In Yakutia found the materials that do not exist anywhere else on Earth


Russian and canadian chemists have found that minerals zhemchuzhnikova and Stepanovic found in the 1960s in the coal mines of Yakutia are the natural analogue of synthetic metal-organic frameworks, porous polymers with unique properties.

This discovery completely reverses our notions of what these are popular in chemistry materials are pure synthetics, a human invention. Their discovery suggests that nature may exist even larger reserves of the IOC. If the pioneers zhemchuzhnikova could determine its structure, science would leap forward 30 years, said Friscic Tomislav (Tomislav Friscic) from McGill University (Canada).

The story of this discovery originates with the fact that Frisco and his colleague at the University, he has Guccis (Igor Huskic), studied one of the directories of minerals, produced by the canadian geological organization. In it, they came across a description of two unusual organic minerals Stepanovic and zhemchuzhnikova opened by Soviet geologists in the 1940-ies and 1960-ies in one of the coal mines in Siberia.

They are thin translucent veins or crystals of green glass, which were found as inclusions in the coal seams and other sedimentary rocks soaked in natural acetic acid, which happens very rarely, and that can only be found in the permafrost.

The crystal structure stepanovica and zhemchuzhnikova was unknown, however, the Soviet scientists have determined their formula – they consist of sodium, iron, magnesium, aluminum, organic acids, oxalate and water — and describe how x-rays are reflected from its surface.

Their composition and the data on x-ray crystallography prompted Huskies and Friscia the idea that they are very similar to the so-called metal-organic frameworks — the complex polymer materials, similar in structure to a honeycomb with very high porosity and strength. Today the IOC is used to create a filter capable of trapping carbon dioxide or hydrogen and retain huge amounts of these gases.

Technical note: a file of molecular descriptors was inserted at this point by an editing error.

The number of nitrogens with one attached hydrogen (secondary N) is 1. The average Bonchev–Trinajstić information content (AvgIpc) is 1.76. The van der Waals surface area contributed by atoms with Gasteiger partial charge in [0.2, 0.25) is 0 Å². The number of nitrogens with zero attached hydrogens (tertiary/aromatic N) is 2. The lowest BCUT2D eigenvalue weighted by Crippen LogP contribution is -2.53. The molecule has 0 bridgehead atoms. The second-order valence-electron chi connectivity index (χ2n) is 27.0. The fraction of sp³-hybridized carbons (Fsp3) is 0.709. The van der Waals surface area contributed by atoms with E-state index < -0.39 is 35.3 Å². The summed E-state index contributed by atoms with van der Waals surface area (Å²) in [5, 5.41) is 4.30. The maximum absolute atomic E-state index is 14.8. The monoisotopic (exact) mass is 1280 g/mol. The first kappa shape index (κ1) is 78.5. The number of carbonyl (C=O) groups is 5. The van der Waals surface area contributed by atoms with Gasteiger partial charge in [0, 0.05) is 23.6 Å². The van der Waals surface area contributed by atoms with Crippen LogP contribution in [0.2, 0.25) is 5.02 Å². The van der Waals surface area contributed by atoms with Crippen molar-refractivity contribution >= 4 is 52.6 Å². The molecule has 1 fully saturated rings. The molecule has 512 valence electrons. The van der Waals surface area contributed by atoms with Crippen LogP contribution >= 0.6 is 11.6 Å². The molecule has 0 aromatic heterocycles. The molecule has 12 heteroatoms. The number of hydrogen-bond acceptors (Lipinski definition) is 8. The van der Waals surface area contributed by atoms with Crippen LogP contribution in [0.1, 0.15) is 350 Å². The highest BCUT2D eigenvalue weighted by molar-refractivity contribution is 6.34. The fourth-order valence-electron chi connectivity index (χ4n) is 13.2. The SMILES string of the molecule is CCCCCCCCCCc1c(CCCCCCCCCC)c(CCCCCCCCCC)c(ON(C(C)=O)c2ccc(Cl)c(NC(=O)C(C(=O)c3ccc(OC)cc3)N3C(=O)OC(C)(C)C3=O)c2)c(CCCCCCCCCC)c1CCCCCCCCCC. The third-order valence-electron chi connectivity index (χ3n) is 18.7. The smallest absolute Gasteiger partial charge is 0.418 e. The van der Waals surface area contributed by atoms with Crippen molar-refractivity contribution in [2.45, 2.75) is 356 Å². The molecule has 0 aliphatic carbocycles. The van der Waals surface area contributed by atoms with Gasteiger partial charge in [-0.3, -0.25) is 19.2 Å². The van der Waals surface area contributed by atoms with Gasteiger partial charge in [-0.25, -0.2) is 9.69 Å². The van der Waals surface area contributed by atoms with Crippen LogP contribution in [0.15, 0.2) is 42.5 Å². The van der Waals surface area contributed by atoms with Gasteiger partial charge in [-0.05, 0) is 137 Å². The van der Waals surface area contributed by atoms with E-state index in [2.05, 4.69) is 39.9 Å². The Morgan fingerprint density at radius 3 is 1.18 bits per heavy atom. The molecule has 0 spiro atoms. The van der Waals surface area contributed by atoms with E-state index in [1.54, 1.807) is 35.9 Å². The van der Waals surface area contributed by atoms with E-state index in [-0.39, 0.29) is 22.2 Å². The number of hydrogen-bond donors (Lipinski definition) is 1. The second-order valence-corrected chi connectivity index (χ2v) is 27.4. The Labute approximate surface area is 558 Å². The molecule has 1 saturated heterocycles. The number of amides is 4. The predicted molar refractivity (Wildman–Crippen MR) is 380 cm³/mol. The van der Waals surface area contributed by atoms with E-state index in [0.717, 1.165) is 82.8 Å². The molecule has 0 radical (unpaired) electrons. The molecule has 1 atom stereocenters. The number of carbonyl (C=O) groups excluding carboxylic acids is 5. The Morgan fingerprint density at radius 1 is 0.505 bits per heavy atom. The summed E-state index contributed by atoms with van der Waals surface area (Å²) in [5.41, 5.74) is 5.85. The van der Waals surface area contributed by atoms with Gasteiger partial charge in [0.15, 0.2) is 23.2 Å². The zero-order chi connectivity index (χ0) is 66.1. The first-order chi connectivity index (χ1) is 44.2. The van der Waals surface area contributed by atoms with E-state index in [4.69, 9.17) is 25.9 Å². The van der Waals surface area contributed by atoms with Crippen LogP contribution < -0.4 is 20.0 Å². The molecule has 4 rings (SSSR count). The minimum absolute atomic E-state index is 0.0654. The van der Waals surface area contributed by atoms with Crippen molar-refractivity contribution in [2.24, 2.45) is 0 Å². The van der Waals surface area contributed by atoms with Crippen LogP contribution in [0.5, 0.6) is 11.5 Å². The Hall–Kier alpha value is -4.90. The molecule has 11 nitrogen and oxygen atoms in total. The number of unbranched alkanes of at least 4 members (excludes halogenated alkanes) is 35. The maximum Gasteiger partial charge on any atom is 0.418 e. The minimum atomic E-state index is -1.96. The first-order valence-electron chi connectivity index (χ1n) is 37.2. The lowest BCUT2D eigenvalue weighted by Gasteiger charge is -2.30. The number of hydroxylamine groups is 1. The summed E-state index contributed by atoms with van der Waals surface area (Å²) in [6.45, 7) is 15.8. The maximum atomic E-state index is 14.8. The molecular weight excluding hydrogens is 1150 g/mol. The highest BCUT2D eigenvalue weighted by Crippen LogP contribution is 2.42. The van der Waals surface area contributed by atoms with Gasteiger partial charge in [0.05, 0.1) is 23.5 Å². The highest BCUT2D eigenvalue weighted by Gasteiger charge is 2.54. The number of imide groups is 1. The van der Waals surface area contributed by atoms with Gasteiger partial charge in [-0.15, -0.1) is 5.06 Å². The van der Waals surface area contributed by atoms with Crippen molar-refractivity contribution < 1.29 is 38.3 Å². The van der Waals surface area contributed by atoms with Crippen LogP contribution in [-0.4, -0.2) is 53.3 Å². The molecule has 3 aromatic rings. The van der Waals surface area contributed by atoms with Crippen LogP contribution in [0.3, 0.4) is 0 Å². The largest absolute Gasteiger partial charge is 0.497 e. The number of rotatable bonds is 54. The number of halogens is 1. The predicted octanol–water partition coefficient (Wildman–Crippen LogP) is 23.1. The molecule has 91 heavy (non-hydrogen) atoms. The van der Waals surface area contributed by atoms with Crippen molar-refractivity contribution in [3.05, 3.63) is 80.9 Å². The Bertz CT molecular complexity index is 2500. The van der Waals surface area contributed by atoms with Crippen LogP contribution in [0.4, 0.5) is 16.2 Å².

To check and confirm this idea has Huskys and Frisco turned for help to two Russian geologists – Igor Pekova from MSU M. V. Lomonosov and Sergey Krivovichev from Saint-Petersburg state University. They have helped canadian researchers to find the source of these minerals – mines and Tullah Chay-Tumus in Yakutia, to zhemchuzhnikova samples, to determine the structure of the crystal and create its synthetic analogs.

As it turned out, zhemchuzhnikova and Stepanovic really belong to the metal-organic frameworks – they are composed of many hydrocarbon threads, braided in a kind snowflake and the honeycomb, which are metal ions combined with water molecules. These ions, unfortunately, as they note, the data interfere with natural minerals to absorb CO2 and hydrogen, which cannot be used for industrial purposes.

According to scientists, synthetic deposits of these minerals in Yakutia are unique – other places on Earth where there are large quantities of acetic acid in the conditions of permafrost, probably not. However, the canadian researchers plan to continue the search for natural versions of the IOC in an attempt to find more interesting connections than those who did not create nature, and chemists.

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